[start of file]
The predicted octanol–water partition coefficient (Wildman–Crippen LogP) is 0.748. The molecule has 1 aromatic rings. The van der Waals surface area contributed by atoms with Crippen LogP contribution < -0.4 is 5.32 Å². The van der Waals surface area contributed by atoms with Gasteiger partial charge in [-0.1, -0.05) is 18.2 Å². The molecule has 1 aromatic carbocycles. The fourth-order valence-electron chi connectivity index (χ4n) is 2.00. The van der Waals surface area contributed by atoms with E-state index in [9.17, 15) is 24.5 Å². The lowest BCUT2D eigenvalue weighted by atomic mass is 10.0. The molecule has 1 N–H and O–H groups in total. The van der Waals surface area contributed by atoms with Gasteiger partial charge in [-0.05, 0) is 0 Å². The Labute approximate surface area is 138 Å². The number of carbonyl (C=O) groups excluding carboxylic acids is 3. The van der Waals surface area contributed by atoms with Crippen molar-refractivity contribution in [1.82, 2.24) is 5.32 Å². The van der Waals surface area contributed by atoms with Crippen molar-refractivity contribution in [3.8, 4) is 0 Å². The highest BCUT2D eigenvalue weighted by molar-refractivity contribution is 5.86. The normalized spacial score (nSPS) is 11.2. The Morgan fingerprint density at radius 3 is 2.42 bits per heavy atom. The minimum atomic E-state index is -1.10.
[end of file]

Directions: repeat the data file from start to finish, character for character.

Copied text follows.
The predicted octanol–water partition coefficient (Wildman–Crippen LogP) is 0.748. The molecule has 1 aromatic rings. The van der Waals surface area contributed by atoms with Crippen LogP contribution < -0.4 is 5.32 Å². The van der Waals surface area contributed by atoms with Gasteiger partial charge in [-0.1, -0.05) is 18.2 Å². The molecule has 1 aromatic carbocycles. The fourth-order valence-electron chi connectivity index (χ4n) is 2.00. The van der Waals surface area contributed by atoms with E-state index in [9.17, 15) is 24.5 Å². The lowest BCUT2D eigenvalue weighted by atomic mass is 10.0. The molecule has 1 N–H and O–H groups in total. The van der Waals surface area contributed by atoms with Gasteiger partial charge in [-0.05, 0) is 0 Å². The Labute approximate surface area is 138 Å². The number of carbonyl (C=O) groups excluding carboxylic acids is 3. The van der Waals surface area contributed by atoms with Crippen molar-refractivity contribution in [1.82, 2.24) is 5.32 Å². The van der Waals surface area contributed by atoms with Crippen molar-refractivity contribution in [3.8, 4) is 0 Å². The highest BCUT2D eigenvalue weighted by molar-refractivity contribution is 5.86. The normalized spacial score (nSPS) is 11.2. The Morgan fingerprint density at radius 3 is 2.42 bits per heavy atom. The minimum atomic E-state index is -1.10.